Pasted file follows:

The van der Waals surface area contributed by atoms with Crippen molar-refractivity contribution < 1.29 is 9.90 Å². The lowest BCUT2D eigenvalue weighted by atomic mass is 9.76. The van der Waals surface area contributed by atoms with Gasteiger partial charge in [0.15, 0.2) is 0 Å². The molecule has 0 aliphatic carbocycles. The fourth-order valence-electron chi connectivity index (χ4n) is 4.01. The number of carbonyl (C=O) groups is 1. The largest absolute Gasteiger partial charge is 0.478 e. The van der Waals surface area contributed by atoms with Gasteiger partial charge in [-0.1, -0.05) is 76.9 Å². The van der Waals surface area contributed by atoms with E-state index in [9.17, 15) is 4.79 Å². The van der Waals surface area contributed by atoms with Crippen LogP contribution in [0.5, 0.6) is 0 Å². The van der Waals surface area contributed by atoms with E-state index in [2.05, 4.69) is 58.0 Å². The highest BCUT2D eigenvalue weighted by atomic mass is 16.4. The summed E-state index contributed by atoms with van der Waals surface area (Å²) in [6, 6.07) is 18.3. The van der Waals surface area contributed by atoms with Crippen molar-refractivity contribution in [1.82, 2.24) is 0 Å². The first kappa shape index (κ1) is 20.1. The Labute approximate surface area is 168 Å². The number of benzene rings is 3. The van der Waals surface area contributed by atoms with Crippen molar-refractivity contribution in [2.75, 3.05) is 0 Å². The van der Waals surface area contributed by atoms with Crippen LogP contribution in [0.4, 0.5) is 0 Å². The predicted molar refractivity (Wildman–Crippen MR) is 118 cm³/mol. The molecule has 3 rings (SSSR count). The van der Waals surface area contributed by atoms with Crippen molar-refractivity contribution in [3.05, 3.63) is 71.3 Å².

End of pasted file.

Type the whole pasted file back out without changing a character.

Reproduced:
The van der Waals surface area contributed by atoms with Crippen molar-refractivity contribution < 1.29 is 9.90 Å². The lowest BCUT2D eigenvalue weighted by atomic mass is 9.76. The van der Waals surface area contributed by atoms with Gasteiger partial charge in [0.15, 0.2) is 0 Å². The molecule has 0 aliphatic carbocycles. The fourth-order valence-electron chi connectivity index (χ4n) is 4.01. The number of carbonyl (C=O) groups is 1. The largest absolute Gasteiger partial charge is 0.478 e. The van der Waals surface area contributed by atoms with Gasteiger partial charge in [-0.1, -0.05) is 76.9 Å². The van der Waals surface area contributed by atoms with E-state index in [9.17, 15) is 4.79 Å². The van der Waals surface area contributed by atoms with Crippen LogP contribution in [0.5, 0.6) is 0 Å². The van der Waals surface area contributed by atoms with E-state index in [2.05, 4.69) is 58.0 Å². The highest BCUT2D eigenvalue weighted by atomic mass is 16.4. The summed E-state index contributed by atoms with van der Waals surface area (Å²) in [6, 6.07) is 18.3. The van der Waals surface area contributed by atoms with Crippen molar-refractivity contribution in [1.82, 2.24) is 0 Å². The first kappa shape index (κ1) is 20.1. The Labute approximate surface area is 168 Å². The number of benzene rings is 3. The van der Waals surface area contributed by atoms with Crippen molar-refractivity contribution in [2.75, 3.05) is 0 Å². The van der Waals surface area contributed by atoms with Crippen LogP contribution in [0.4, 0.5) is 0 Å². The predicted molar refractivity (Wildman–Crippen MR) is 118 cm³/mol. The molecule has 3 rings (SSSR count). The van der Waals surface area contributed by atoms with Crippen molar-refractivity contribution in [3.05, 3.63) is 71.3 Å².